This small bridge is extremely significant on a local level as the oldest bridge in the county. It has both state and national significance as one of the oldest bridges in Pennsylvania, and is also among the oldest bridges in the entire country.
Information and Findings From Pennsylvania's Historic Bridge Inventory
Discussion of Bridge
The 2-span, 53'-long, stone arch bridge built in 1804 has dressed voussoirs and ashlar spandrel walls transitioning to fieldstone parapets capped with ashlar coping stones. The stone is a red sandstone. The bridge is supported on stone abutments and bullnosed pier. According to county records, the bridge was built in 1804 by James Brooke. It is an early and handsome example of the traditional stone arch highway bridge type. It is the oldest example in Chester County and one of the ten oldest identfied in the state. It among the earliest of those with ashlar voussoirs and spandrel walls. The historically and technologically significant bridge documents the earliest extant bridge type in the state and county, and the only bridge type available for permanent crossings prior to 1850.
Discussion of Surrounding Area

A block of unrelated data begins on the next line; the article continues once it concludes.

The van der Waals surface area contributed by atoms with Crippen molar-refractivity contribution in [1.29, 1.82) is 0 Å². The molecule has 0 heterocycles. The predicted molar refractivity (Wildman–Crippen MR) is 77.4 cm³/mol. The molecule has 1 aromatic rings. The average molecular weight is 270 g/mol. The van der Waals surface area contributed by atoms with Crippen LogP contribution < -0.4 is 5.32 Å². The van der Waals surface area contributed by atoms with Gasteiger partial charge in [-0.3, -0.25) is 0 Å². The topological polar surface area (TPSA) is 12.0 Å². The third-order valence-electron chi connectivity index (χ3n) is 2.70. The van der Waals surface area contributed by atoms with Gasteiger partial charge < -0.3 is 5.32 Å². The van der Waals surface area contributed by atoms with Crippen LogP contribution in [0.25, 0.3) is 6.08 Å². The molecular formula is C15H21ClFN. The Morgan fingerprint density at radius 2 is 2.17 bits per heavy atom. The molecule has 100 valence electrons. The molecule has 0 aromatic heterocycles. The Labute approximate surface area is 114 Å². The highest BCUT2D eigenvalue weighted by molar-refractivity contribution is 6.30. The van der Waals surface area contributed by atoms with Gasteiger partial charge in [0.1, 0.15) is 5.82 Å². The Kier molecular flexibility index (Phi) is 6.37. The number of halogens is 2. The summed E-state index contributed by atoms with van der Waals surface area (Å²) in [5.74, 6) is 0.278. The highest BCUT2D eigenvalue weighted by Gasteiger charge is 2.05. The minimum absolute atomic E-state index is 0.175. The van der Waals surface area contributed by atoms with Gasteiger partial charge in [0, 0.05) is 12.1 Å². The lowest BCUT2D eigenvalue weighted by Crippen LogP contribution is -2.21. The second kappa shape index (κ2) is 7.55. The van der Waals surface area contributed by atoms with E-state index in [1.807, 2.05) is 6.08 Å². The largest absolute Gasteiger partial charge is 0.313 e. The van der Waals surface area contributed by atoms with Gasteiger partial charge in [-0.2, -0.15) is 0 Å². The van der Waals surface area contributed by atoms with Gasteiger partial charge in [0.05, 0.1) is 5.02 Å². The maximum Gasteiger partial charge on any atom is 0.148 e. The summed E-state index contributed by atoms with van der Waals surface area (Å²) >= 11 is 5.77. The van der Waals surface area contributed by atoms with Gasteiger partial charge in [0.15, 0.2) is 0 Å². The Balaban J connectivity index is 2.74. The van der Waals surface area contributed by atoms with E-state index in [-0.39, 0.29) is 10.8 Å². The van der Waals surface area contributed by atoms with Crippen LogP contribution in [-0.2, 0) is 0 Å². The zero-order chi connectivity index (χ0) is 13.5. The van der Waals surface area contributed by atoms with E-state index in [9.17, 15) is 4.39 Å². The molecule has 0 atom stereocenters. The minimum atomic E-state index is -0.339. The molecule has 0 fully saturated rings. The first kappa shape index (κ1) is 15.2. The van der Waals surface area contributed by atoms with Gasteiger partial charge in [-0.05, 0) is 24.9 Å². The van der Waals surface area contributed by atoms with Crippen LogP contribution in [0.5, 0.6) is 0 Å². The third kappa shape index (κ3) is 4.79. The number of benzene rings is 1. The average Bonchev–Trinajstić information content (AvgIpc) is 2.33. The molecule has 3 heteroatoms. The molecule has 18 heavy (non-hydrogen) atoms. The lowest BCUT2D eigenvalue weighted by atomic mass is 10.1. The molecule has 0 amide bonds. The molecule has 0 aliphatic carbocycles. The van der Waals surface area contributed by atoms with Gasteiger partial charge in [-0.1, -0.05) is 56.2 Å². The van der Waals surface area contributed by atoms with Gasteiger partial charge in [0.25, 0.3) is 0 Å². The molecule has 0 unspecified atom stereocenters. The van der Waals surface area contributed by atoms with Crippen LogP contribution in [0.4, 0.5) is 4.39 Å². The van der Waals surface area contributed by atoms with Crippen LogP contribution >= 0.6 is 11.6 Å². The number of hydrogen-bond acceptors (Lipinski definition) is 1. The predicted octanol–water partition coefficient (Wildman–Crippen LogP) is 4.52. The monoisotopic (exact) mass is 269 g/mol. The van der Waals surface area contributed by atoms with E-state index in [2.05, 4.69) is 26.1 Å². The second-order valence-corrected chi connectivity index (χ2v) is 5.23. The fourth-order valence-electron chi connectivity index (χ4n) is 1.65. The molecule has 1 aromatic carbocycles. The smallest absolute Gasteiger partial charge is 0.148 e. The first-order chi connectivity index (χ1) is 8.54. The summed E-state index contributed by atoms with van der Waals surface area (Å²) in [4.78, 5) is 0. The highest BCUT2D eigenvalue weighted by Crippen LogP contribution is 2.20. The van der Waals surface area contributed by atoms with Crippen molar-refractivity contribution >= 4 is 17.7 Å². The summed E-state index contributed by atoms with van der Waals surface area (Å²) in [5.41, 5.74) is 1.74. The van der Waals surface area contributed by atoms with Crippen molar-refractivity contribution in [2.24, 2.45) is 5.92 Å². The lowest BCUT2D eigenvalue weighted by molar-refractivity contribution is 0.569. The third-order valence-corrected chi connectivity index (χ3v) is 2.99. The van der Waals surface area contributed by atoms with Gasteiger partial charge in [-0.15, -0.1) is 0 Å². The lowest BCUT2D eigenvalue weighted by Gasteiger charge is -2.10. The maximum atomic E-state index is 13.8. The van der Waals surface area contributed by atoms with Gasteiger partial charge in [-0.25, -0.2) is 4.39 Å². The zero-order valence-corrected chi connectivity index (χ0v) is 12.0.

The bridge carries a 2 lane road over a stream in a rural setting with scattered 19th- to late- 20th-century residences. The setting does not have historic district potential.
Bridge Considered Historic By Survey: Yes
Information and Findings From Pennsylvania's Stone Arch Bridge Management Plan
Discussion of Bridge
The oldest of Chester County's bridges, this bridge is a strong candidate for long-term preservation. Although its condition code is low, its transportation code is high, a result of low traffic volumes and good sight distance at the approaches. Located in an area of low development potential, the bridge can be expected to carry its traffic for some time in the future. The bridge's waterway is adequate. Its cost to rehabilitate code is moderate; although the bridge's historic fabric is intact, it has been improperly repointed with Portland cement. The bridge is individually eligible for listing in the National Register of Historic Places and is part of a greenway; it is locally and regionally significant. The bridge has public support (one letter, one email, one telephone call, and one meeting at which this bridge was a focus). Overall, the bridge ranks in the upper third of the stone arch bridge population under study in this plan. Recommendation: A strong candidate for long-term preservation.
The East Coventry, Schuylkill Road Bridge is owned
by Chester County and is ranked 32nd.
Recommendation: A strong candidate for long-term preservation.
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